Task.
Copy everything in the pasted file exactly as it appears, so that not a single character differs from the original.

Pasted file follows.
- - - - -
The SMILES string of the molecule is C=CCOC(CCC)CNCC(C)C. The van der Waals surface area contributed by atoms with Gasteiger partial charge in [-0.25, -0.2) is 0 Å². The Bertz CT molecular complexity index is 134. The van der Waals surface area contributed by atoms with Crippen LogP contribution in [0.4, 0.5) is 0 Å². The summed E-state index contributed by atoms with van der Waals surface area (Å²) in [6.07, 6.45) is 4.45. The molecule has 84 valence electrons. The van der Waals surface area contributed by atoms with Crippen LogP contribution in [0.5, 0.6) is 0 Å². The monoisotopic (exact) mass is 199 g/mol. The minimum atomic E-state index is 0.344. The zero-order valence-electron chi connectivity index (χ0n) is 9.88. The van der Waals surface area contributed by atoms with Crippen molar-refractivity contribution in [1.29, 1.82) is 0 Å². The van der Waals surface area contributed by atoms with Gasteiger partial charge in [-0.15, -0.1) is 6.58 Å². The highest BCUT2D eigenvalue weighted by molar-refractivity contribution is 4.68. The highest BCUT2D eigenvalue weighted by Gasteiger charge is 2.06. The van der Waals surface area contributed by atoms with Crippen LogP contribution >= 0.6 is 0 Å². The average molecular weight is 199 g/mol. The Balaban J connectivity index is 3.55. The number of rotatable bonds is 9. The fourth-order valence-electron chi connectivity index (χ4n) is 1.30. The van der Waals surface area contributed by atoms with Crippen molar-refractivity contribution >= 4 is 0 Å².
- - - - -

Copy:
The SMILES string of the molecule is C=CCOC(CCC)CNCC(C)C. The van der Waals surface area contributed by atoms with Gasteiger partial charge in [-0.25, -0.2) is 0 Å². The Bertz CT molecular complexity index is 134. The van der Waals surface area contributed by atoms with Crippen LogP contribution in [0.4, 0.5) is 0 Å². The summed E-state index contributed by atoms with van der Waals surface area (Å²) in [6.07, 6.45) is 4.45. The molecule has 84 valence electrons. The van der Waals surface area contributed by atoms with Crippen LogP contribution in [0.5, 0.6) is 0 Å². The monoisotopic (exact) mass is 199 g/mol. The minimum atomic E-state index is 0.344. The zero-order valence-electron chi connectivity index (χ0n) is 9.88. The van der Waals surface area contributed by atoms with Crippen molar-refractivity contribution in [1.29, 1.82) is 0 Å². The van der Waals surface area contributed by atoms with Gasteiger partial charge in [-0.15, -0.1) is 6.58 Å². The highest BCUT2D eigenvalue weighted by molar-refractivity contribution is 4.68. The highest BCUT2D eigenvalue weighted by Gasteiger charge is 2.06. The van der Waals surface area contributed by atoms with Crippen LogP contribution >= 0.6 is 0 Å². The average molecular weight is 199 g/mol. The Balaban J connectivity index is 3.55. The number of rotatable bonds is 9. The fourth-order valence-electron chi connectivity index (χ4n) is 1.30. The van der Waals surface area contributed by atoms with Crippen molar-refractivity contribution >= 4 is 0 Å².